Don’t it turn my white can blue

September 10, 2012
/ Print / Reprints /
/ Text Size+

Credit Todd Berardi for finding a way to be different while bending to convention.
The founder of San Francisco-based Hiball Inc. jumped into the energy drink category eight years ago with Hiball energy drinks and energy waters filled in 10-oz. glass bottles. The energy drink category is approaching $8 billion at a 19.7 percent a year growth clip, according to figures from Symphony RI Group. While Hiball carved out a niche within the niche, category leaders Red Bull, Rockstar and Hansen Natural (maker of Monster energy drinks) became the dominant brand owners, with more than 84 percent of category sales. And while they try to distinguish themselves in how they deliver a boost, all their products are packaged in aluminum cans.
Going with the flow had a lot of advantages, Berardi concludes. Aluminum is more portable and appeals to “people who want to consume energy on the go and then crush it down and carry it when hiking,” he points out. Retailer complaints regarding merchandising a bottle in a sea of cans would be resolved. UV protection and an airtight seal meant shelf life would double. But being different also is important—that was the reason for glass in the first place—and rather than have another me-too can, Berardi decided to add a twist: temperature-sensitive ink that changes from clear to blue when the can’s temperature drops below 45°F.
Hiball was following in the shoes of Coors, which used a label impregnated with thermochromic dyes five years ago (see “Labels identify tall, cold ones,” Food Engineering, August 2007). Coors worked with a Chicago area supplier for the labels, but Chromatic Technologies Inc. holds an exclusive agreement on can applications, according to Melanie Edwards, manager-strategic sales initiatives. The Coors and Hiball dyes change from clear to blue, though Edwards says a palette of 13 colors can be used. For example, Mountain Dew cans tied to the Batman Rising film change from yellow to green when chilled.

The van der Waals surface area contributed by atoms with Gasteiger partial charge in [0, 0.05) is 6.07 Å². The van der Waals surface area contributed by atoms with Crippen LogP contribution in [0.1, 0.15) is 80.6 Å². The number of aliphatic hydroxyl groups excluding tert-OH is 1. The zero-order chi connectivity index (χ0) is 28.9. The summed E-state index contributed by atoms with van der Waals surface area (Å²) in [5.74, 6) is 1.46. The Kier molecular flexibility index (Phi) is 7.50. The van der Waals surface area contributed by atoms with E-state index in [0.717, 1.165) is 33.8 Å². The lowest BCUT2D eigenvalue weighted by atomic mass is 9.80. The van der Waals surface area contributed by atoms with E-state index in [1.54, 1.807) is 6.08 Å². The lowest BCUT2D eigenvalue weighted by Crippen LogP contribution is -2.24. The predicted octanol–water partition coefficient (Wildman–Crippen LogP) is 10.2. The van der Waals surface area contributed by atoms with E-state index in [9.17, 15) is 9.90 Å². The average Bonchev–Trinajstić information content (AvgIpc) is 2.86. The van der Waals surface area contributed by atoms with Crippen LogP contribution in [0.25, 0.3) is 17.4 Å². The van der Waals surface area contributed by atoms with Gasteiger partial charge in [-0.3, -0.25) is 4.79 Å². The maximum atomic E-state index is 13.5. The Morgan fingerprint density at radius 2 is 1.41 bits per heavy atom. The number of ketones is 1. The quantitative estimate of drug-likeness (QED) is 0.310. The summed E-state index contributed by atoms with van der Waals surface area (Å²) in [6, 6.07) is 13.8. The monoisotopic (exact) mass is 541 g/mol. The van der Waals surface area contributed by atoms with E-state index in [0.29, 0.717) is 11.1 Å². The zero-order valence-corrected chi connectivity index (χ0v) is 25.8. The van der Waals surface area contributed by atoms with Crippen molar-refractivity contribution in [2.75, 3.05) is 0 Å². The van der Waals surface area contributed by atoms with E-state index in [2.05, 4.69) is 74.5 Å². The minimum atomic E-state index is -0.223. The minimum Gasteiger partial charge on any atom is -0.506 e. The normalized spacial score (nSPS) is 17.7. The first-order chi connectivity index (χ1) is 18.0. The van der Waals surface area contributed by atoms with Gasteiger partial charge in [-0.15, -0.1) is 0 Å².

For more information:
Melanie Edwards, Chromatic Technologies Inc., 719-592-1557

Did you enjoy this article? Click here to subscribe to Food Engineering Magazine.

Recent Articles by Kevin Higgins, Senior Editor

You must login or register in order to post a comment.



Image Galleries

Fabulous Food Plant: Paramount Citrus

Learn more about this fabulous food plant in Food Engineering's article, found here.


Burns & McDonnell project manager RJ Hope and senior project engineer Justin Hamilton discuss the distinctions between Food Safety and Food Defense as well as the implications for food manufacturers of the Food Safety Modernization Act.
More Podcasts

What was your favorite part of FA&M 2014?

View Results Poll Archive


Food Engineering Magazine

Food engineering magazine 2014 april cover

2014 April

Catch a preview of the Powder and Bulk Show in this April 2014 edition of Food Engineering. Also, be sure to check out a coffee stick making a real stir and a major advancement in the the pet food industry.
Table Of Contents Subscribe


Food Authentication Using Bioorganic Molecules

This text provides critical tools and data needed to augment routine food analysis and enhance food safety by aiding in the detection of counterfeit, and potentially deleterious, foods.

More Products

Clear Seas Research

Clear Seas ResearchWith access to over one million professionals and more than 60 industry-specific publications,Clear Seas Research offers relevant insights from those who know your industry best. Let us customize a market research solution that exceeds your marketing goals.

Food Master

Food Master Cover 2014Food Master 2014 is now available!


Where the buying process begins in the food and beverage manufacturing market. 

Visit to learn more.


FE recent tweets